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Callan sticks to the long-term knitting

Unfortunately, from a journalist’s point of view at least, there is nothing new or radical about the investment principles that president and head of research at Callan, Greg Allen (pictured), is touting. He says investors should stick with the status quo of long-term, stable strategic asset allocation regardless of the recent market turmoil challenging investors.

“I’m frustrated by the disconnect between what’s trendy and what’s real,” president and head of research at Callan, Greg Allen, candidly admits. “Institutional investors have been refining their approach for 25 years. I’m sceptical I still believe in equities and bonds and real estate, the rest of the stuff our industry does is designed to make that look interesting.”

Allen says it has been a difficult 20 year period, but that people are looking at the short term results and trying to come up with ways to deal with that.

“People are talking about an ‘equity-centric’ portfolio. I’ve never heard that before. Equities are a long-term investment, now it is seen as a bad word,” he says. “There are more strategies based on PowerPoint presentations and theories than on real track record. Everyone has an idea. People are led to believe there are big changes, but the old way is ok.”

By way of demonstration, he says all the “heat and smoke and a little bit of light” that has been given to hedge funds and the average allocation in the US is only about 3 per cent, after all this time.

“The money belongs to the people and the institutional investors’ job is to build a durable, sustainable portfolio. An internal CIO of a fund used to be a long-term position but in the last few years they are more like funds managers with the turnover, and everyone wants to make their mark. But with institutional portfolios 80 per cent is blocking and tackling, it’s the long-term strategic asset allocation, the exposure to markets, and adding a little bit of alpha on the margins.”

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There are many of these so-called contemporary strategies that Allen names as fitting into this fad: risk parity, dynamic asset allocation, and even risk management.

“Portfolios went down in 2008 but it wasn’t because investors didn’t have a risk management system. Investors couldn’t have prevented it, most institutions have robust risk management in place.”

He says from custodians to trading desks, which are increasingly regulated and professional organisations, as well as elaborate performance measurement where managers are being analysed daily, and investment policy statements, governance and reporting, investors have a clear focus on risk management.

“To claim they have no risk management in place is absurd,” he says. “And now the systems arising to fill that ‘void’ instil a false sense of security. People are trying to boil it down to one or two things when it’s so complicated.”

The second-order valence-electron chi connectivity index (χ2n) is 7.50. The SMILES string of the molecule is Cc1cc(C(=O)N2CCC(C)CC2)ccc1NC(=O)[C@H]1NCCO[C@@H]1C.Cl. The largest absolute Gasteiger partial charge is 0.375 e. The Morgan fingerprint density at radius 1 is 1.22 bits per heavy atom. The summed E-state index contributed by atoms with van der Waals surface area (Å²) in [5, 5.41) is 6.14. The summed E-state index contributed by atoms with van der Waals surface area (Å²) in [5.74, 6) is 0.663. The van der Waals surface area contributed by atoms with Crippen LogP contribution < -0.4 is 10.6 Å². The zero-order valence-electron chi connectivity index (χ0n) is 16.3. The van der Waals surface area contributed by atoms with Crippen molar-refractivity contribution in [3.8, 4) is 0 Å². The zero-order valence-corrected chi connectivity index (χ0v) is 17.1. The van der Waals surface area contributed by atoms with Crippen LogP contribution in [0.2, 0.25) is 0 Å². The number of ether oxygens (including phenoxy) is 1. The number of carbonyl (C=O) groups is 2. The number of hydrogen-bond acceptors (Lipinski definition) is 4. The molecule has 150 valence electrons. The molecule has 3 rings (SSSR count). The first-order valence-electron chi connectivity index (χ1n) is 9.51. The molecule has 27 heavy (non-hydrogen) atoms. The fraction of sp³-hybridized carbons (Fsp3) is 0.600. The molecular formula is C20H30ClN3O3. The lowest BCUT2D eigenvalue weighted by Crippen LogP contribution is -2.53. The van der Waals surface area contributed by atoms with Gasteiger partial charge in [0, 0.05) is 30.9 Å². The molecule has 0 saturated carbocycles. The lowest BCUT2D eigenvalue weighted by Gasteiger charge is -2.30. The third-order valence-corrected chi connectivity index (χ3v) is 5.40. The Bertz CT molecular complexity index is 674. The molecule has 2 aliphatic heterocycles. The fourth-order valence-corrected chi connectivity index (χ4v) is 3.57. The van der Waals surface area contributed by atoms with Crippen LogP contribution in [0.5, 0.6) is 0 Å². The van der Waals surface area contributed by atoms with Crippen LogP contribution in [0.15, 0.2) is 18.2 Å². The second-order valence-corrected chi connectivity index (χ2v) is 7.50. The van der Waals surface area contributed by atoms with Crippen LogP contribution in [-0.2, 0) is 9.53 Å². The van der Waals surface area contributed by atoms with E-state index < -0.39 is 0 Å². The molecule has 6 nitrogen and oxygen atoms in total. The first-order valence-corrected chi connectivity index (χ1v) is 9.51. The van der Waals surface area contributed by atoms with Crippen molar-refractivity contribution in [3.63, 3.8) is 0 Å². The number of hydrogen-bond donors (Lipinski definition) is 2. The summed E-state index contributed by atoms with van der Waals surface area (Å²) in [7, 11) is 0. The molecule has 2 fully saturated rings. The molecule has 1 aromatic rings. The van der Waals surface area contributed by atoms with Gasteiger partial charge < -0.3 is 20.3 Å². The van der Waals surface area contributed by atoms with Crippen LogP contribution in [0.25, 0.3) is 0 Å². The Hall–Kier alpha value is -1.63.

“You’re a long-term investor and have exposure to markets, you don’t get in and out.”

Allen says another “tragedy” is the increasing focus on the short-term at the expense of long term, and says LDI is an example of this.

“The construct of a pension fund is specifically/explicitly designed to engender long-term savings. It’s a savings vehicle but that has shifted to managing short-term volatility, funding and actuarial valuations. LDI is dramatic version of that, and dynamic asset allocation is a way to get there.”

Allen says he can’t think of a corporation which isn’t trying to get equity risk out of its portfolio, when 10 years ago was it was the exact opposite.

“It’s a 180 degree difference, they were fully funded and trying to add to equities a decade ago,” he says.

Allen admits the philosophy of essentially challenging the latest demand-driven (or supply-side inspired) strategies “hasn’t been good for our business”.

“It’s at odds with the trends and what clients are asking for. But we are not a dogmatic consulting firm.”

Evidence of this, is the fact one of its clients has been one of the most vocal in its approach to adopting progressive asset allocation strategies, and a number of clients have risk parity allocations.

“We’re here to serve. The consultant is not a setter of investment policy, but if you’re going to do it we ask what the pros and cons are.”

Allen is sceptical about the trend towards allocating assets according to underlying economic fundamentals, adding that traditional asset allocation studies also do extensive scenario analysis.

“I haven’t seen enough evidence it helps that much, I don’t get the great insight, how is it shedding any great light?” he asks. ‘In traditional asset allocation studies we do, we simulate asset and liabilities into the future and do scenario testing of a portfolio in for example high inflation. This approach has the benefit of going out afterwards and hiring a funds manager.”

He does concede the newer approach may allow for more flexibility, as with traditional asset buckets there are often interesting strategies that don’t get allocated.

Allen is positive on one new development in the industry. With the move to defined contribution he believes target-date retirement funds are an “elegant” solution.

“I’m enthusiastic that once the regulatory environment around 401(k)s is more clear, instead of just buying record-keeper target-date funds, people will build their own and use all the tools of defined benefit – like asset classes and private markets, rebalancing, trading efficiencies, oversight, hire and fire managers. That is a positive trend,” he says.

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